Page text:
There’s once again a tie atop the AL East standings.
The Orioles used six homers, including two more from Mark Reynolds, to ward off a big eighth-inning comeback and beat the Yankees 10-6 on Thursday.
The Bombers scored five times in the top of the eighth without the benefit of a homer to even the game up at 6, but the Orioles roared right back with three homers in the bottom of the frame. Two of them came off David Robertson, who failed to get an out and took the loss to drop to 1-6 on the year.
It was the Orioles’ first six-homer game since Aug. 28, 2007 against the Rays.
Reynolds’ two-homer game was his third in a week against the Yankees, as he also went deep twice in wins at Yankee Stadium on Friday and Sunday. He joins Hall of Famer Hank Greenberg as just the second player ever to have three two-homer games against the Yankees in the same season. Greenberg did it for the Tigers in 1938.
Also going yard for the Orioles were Matt Wieters, Robert Andino, Adam Jones and Chris Davis. Jones had the tiebreaker in the bottom of the eighth, making it a 7-6 game. Reynolds and Davis later went back-to-back in the frame.
Reynolds also homered twice against the Blue Jays this week, so he has eight home runs in his last seven games. He had just 12 in 103 games through Aug. 30.
The Yankees and Orioles are set for three more games at Camden Yards, so barring a rainout, the tie atop the standings won’t survive the weekend. Phil Hughes and Wei-Yin Chen will battle in Friday’s game.
Tossing a no-hitter doesn’t just require physical excellence; it’s a mental feat, too. Which is why it may have helped that Athletics hurler Sean Manaea didn’t realize his no-hitter was intact until the eighth inning of Saturday’s 3-0 win over the Red Sox.
While the first few innings passed uneventfully, Sandy Leon managed to reach base in the fifth inning after skying a ball to shallow center field. It wasn’t a clean hit, of course — shortstop Marcus Semien dropped the ball on the catch and was promptly charged with an error to preserve Manaea’s no-hit bid.
That was news to Manaea, who told reporters that he didn’t realize he still had a no-hitter going until he saw the scoreboard in the eighth inning. “Until the eighth, I thought it just like was a one-hitter,” he said. “I looked up in the eighth and saw there were still zeros and was like, whoa, weird.” The delay of that realization may have calmed his nerves as he continued to blank the best team in baseball, eventually capping his 108-pitch, 10-strikeout effort in the ninth.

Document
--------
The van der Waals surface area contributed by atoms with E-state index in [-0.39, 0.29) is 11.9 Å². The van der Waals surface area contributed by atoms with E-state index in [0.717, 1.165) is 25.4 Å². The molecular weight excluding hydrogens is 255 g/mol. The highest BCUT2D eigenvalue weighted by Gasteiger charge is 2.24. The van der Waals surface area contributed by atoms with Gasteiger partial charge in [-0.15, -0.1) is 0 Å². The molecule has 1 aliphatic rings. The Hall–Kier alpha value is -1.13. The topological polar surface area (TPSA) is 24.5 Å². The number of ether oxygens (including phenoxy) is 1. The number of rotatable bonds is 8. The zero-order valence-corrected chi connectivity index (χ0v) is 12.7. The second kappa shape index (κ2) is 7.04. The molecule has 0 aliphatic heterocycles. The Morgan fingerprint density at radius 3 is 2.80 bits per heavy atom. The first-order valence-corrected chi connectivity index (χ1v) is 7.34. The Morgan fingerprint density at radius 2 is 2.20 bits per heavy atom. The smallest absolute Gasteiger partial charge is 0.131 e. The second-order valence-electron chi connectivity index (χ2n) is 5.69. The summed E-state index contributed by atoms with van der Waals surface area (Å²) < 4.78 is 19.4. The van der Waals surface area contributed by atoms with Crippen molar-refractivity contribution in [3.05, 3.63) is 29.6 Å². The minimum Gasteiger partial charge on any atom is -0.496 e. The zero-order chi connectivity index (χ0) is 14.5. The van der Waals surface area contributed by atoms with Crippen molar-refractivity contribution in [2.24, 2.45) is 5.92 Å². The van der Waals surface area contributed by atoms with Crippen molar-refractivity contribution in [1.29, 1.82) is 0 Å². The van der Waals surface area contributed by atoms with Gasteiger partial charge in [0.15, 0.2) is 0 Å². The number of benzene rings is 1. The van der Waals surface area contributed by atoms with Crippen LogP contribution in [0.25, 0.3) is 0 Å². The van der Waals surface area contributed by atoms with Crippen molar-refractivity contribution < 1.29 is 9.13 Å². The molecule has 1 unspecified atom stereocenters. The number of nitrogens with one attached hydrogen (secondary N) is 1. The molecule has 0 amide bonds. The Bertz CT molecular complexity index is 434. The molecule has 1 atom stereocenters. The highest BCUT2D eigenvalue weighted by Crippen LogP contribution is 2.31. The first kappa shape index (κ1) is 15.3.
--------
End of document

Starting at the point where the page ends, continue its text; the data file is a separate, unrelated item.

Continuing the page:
A few fun facts about the feat:
- Manaea’s no-hitter was the 12th of its kind in franchise history, dating back to Weldon Henley’s no-no against the St. Louis Browns in 1905.
- The most recent pitcher to do so for the A’s was fellow left-hander Dallas Braden, who completed the club’s second-ever perfect game against the Rays in 2010. Surprisingly, Manaea managed to make even more efficient use of his pitch count than Braden did during his perfecto; he fired just 108 pitches against the Red Sox, a hair under the 109 pitches used by Braden against the Rays.
- Manaea himself, however, is just the seventh Athletics pitcher (and third lefty) to toss a no-hitter. Legendary southpaw Vida Blue pitched two no-nos for the team, including a combined no-hitter that also featured Glenn Abbott, Paul Lindblad and Rollie Fingers against the 1975 California Angels.
- Until Saturday, the Red Sox had the second-longest streak without being no-hit in the majors, at 3,987 games… a record that was only eclipsed by the A’s own streak.
- With a 17-2 record and .895 winning percentage, the Red Sox were the most successful team to be no-hit in major-league history. Prior to Saturday’s loss, they averaged 6.4 runs per game and had yet to be shut out by any team in 2018.
- Since 1908, 46 no-hitters have been pitched against AL East teams: four against the Blue Jays, five against the Rays, eight against the Yankees, 13 against the Red Sox and 16 against the Orioles. Mariners lefty Chris Bosio was the last pitcher to no-hit the Red Sox, a feat he accomplished almost exactly 25 years ago on April 22, 1993.